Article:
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Robocar Prize in India, New Vislab car


I read a lot of feeds, and there are now scores of stories about robocars every week. Almost every day a new publication gives a summary of things. Here, I want to focus on things that are truly new, rather than being comprehensive.

Mahindra "Rise" Prize

The large Indian company Mahindra has announced a $700,000 Rise prize for robocar development for India's rather special driving challenges. Prizes have been a tremendous boost to robocar development and DARPA's contests changed the landscape entirely. Yet after the urban challenge, DARPA declared their work was done and stopped, and in spite of various efforts to build a different prize at the X-Prize foundation, the right prize has never been clear. China has annual prizes and has done so for several years, but they get little coverage outside of China.

An Indian prize has merit because driving in India is very much different, and vastly more chaotic than most of the west. As such, western and east Asian companies are unlikely to spend a lot of effort trying to solve the special Indian problems first. It makes sense to spur Indian development, and of course there is no shortage of technical skill in India.

Many people imagine that India's roads are so chaotic that a computer could never drive on them. There is great chaos, but it's important to note that it's slow chaos, not fast chaos. Being slow makes it much easier to be safe. Safety is the hard part of the problem. Figuring out just what is happening, playing subtle games of chicken -- these are not trivial, but they can be solved, if the law allows it.

I say if the law allows it because Indians often pay little heed to the traffic law. A vehicle programmed to strictly obey the law will probably fail there without major changes. But the law might be rewritten to allow a robot to drive the way humans drive there, and be on an open footing. The main challenge is games of chicken. In the end, a robot will yield in a game of chicken and humans will know that and exploit it. If this makes it impossible for the robot to advance, it might be programmed to "yield without injury" in a game of chicken. This would mean randomly claiming territory from time to time, and if somebody else refuses to yield, letting them hit you, gently. The robot would use its knowledge of physics to keep the impact low enough speed to cause minor fender damage but not harm people. If at fault, the maker of the robot would have to pay, but this price in damage to property may be worthwhile if it makes the technology workable.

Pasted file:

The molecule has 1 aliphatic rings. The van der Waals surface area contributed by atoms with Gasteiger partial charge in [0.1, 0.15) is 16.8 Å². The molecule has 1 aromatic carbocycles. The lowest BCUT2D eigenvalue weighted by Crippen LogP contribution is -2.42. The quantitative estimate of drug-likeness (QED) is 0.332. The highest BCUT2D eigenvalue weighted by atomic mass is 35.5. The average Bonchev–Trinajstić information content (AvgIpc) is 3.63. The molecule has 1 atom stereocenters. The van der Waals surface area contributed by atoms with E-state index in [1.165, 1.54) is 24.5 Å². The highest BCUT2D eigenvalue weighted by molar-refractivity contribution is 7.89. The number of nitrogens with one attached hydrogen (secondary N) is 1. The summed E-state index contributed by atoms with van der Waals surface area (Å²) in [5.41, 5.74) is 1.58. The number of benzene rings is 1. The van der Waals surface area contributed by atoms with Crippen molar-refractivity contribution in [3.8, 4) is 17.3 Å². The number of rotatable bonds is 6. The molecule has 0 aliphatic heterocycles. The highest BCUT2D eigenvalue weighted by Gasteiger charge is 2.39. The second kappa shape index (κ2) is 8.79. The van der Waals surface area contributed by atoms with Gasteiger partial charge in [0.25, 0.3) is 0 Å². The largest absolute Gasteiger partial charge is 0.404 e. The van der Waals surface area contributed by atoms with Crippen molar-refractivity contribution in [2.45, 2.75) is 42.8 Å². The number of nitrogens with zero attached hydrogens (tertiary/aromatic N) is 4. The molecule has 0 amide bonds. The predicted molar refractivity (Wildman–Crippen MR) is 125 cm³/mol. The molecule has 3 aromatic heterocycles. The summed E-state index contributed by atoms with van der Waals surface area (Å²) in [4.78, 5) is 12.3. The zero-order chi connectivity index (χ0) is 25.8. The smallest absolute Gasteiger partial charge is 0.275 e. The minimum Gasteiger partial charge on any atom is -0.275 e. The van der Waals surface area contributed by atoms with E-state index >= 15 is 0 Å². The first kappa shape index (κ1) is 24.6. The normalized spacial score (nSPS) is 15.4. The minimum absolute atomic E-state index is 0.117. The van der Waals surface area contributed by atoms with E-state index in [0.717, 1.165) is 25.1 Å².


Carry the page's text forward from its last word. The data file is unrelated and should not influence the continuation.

The reason it would make things workable is that once drivers understood that, at random, the robot will not yield (especially if it has the right-of-way) and you're going to hit it. Yes, they might pay for the damage (if you had the right of way) but frankly that's a big pain for most people to deal with. People might attempt insurance fraud and deliberately be hit, but they will be recorded in 3D, so they had better be sure they do it right, and don't do it more than once.

Of course, the cars will have to yield to pedestrians, cylists and in India, cows. But so does everybody else. And if you just jump in front of a car to make it hit the brakes, it will be recording video of you, so smile.

New Vislab Car

I've written before about Vislab at the University of Parma. Vislab are champions of using computer vision to solve the driving problem, though their current vehicles also make use of LIDAR, and in fact they generally agree with the trade-offs I describe in my article contrasting LIDAR and cameras.

They have a new vehicle called DEEVA which features 20 cameras and 4 lasers. Like so many "not Google" projects, they have made a focus on embedding the sensors to make them not stand out from the vehicle. This continues to surprise me, because I have very high confidence that the first customers of robocars will be very keen that they not look like ordinary cars. They will want the car to stand out and tell everybody, "Hey, look, I have a robocar!" The shape of the Prius helped its sales, as well as its drag coefficient.

This is not to say there aren't people who, when asked, will say they don't want the car to look too strange, or who say, looking at various sensor-adorned cars, that these are clearly just lab efforts and not something coming soon to roads near you. But the real answer is neither ugly sensors nor hidden sensors, but distinctive sensors with a design flair.

More interesting is what they can do with all those cameras, and what performance levels they can reach.

I will also note that car uses QNX as its OS. QNX was created by friend I went to school with in Waterloo, and they're now a unit of RIM/Blackberry (also created by classmates of mine.) Go UW!


Watching the Indian traffic video you linked reminded me of some intersection simulation videos I've seen. And indeed, this one: has that same clip in it. The utexas folks seem to think that people will be too freaked out to turn this technology loose but clearly the steel traffic nerves of Indians are ready now. Also I would point out that once a critical mass of robocars has penetrated the market, they can let each other in politely. And finally, a robocar need not be as aggressive as a human driver since the human is comfortably watching cricket and is in less of a frustrated hurry.

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